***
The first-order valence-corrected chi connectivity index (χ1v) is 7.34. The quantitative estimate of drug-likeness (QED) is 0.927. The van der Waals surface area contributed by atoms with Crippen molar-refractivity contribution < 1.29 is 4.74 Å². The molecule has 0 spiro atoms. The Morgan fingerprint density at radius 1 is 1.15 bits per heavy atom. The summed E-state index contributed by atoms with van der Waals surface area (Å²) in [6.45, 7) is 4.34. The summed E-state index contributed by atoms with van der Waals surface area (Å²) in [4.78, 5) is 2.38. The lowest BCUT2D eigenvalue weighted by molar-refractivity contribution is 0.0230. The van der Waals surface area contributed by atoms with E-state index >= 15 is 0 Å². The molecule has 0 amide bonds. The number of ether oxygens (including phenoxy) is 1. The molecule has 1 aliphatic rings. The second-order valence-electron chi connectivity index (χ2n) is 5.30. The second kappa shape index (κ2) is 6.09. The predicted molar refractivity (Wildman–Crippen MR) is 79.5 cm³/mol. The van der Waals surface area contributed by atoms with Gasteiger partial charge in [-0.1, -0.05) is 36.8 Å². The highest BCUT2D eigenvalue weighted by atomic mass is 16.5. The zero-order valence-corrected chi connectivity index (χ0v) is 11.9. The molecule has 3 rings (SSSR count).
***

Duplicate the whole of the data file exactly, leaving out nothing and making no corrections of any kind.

The first-order valence-corrected chi connectivity index (χ1v) is 7.34. The quantitative estimate of drug-likeness (QED) is 0.927. The van der Waals surface area contributed by atoms with Crippen molar-refractivity contribution < 1.29 is 4.74 Å². The molecule has 0 spiro atoms. The Morgan fingerprint density at radius 1 is 1.15 bits per heavy atom. The summed E-state index contributed by atoms with van der Waals surface area (Å²) in [6.45, 7) is 4.34. The summed E-state index contributed by atoms with van der Waals surface area (Å²) in [4.78, 5) is 2.38. The lowest BCUT2D eigenvalue weighted by molar-refractivity contribution is 0.0230. The van der Waals surface area contributed by atoms with E-state index >= 15 is 0 Å². The molecule has 0 amide bonds. The number of ether oxygens (including phenoxy) is 1. The molecule has 1 aliphatic rings. The second-order valence-electron chi connectivity index (χ2n) is 5.30. The second kappa shape index (κ2) is 6.09. The predicted molar refractivity (Wildman–Crippen MR) is 79.5 cm³/mol. The van der Waals surface area contributed by atoms with Gasteiger partial charge in [-0.1, -0.05) is 36.8 Å². The highest BCUT2D eigenvalue weighted by atomic mass is 16.5. The zero-order valence-corrected chi connectivity index (χ0v) is 11.9. The molecule has 3 rings (SSSR count).